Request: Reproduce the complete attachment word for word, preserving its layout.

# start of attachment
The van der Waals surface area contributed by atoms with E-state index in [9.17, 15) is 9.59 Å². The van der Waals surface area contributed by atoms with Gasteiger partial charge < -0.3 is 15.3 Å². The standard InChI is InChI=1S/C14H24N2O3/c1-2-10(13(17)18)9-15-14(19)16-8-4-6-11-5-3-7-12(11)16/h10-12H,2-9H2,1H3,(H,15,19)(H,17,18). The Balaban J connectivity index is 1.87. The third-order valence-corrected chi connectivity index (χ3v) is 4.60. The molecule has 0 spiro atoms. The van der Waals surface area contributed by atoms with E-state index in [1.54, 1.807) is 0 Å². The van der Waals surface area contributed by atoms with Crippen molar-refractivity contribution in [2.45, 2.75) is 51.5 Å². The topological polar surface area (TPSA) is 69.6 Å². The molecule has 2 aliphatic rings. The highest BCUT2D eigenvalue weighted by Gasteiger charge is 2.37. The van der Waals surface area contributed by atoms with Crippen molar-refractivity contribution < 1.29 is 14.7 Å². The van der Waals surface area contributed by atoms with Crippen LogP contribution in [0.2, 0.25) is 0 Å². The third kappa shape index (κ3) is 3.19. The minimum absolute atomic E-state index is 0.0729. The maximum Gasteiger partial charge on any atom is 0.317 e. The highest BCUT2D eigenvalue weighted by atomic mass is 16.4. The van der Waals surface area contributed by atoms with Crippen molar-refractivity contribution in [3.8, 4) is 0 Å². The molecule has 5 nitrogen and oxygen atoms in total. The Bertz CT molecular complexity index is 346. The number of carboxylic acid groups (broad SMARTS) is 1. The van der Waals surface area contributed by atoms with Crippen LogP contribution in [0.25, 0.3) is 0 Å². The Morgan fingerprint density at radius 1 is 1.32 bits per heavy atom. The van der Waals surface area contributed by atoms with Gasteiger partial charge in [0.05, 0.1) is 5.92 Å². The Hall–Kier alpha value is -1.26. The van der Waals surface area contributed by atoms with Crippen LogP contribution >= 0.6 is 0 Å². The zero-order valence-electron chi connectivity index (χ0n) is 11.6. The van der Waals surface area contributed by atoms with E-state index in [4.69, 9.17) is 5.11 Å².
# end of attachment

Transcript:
The van der Waals surface area contributed by atoms with E-state index in [9.17, 15) is 9.59 Å². The van der Waals surface area contributed by atoms with Gasteiger partial charge < -0.3 is 15.3 Å². The standard InChI is InChI=1S/C14H24N2O3/c1-2-10(13(17)18)9-15-14(19)16-8-4-6-11-5-3-7-12(11)16/h10-12H,2-9H2,1H3,(H,15,19)(H,17,18). The Balaban J connectivity index is 1.87. The third-order valence-corrected chi connectivity index (χ3v) is 4.60. The molecule has 0 spiro atoms. The van der Waals surface area contributed by atoms with E-state index in [1.54, 1.807) is 0 Å². The van der Waals surface area contributed by atoms with Crippen molar-refractivity contribution in [2.45, 2.75) is 51.5 Å². The topological polar surface area (TPSA) is 69.6 Å². The molecule has 2 aliphatic rings. The highest BCUT2D eigenvalue weighted by Gasteiger charge is 2.37. The van der Waals surface area contributed by atoms with Crippen molar-refractivity contribution < 1.29 is 14.7 Å². The van der Waals surface area contributed by atoms with Crippen LogP contribution in [0.2, 0.25) is 0 Å². The third kappa shape index (κ3) is 3.19. The minimum absolute atomic E-state index is 0.0729. The maximum Gasteiger partial charge on any atom is 0.317 e. The highest BCUT2D eigenvalue weighted by atomic mass is 16.4. The van der Waals surface area contributed by atoms with Crippen molar-refractivity contribution in [3.8, 4) is 0 Å². The molecule has 5 nitrogen and oxygen atoms in total. The Bertz CT molecular complexity index is 346. The number of carboxylic acid groups (broad SMARTS) is 1. The van der Waals surface area contributed by atoms with Crippen LogP contribution in [0.25, 0.3) is 0 Å². The Morgan fingerprint density at radius 1 is 1.32 bits per heavy atom. The van der Waals surface area contributed by atoms with Gasteiger partial charge in [0.05, 0.1) is 5.92 Å². The Hall–Kier alpha value is -1.26. The van der Waals surface area contributed by atoms with Crippen LogP contribution >= 0.6 is 0 Å². The zero-order valence-electron chi connectivity index (χ0n) is 11.6. The van der Waals surface area contributed by atoms with E-state index in [4.69, 9.17) is 5.11 Å².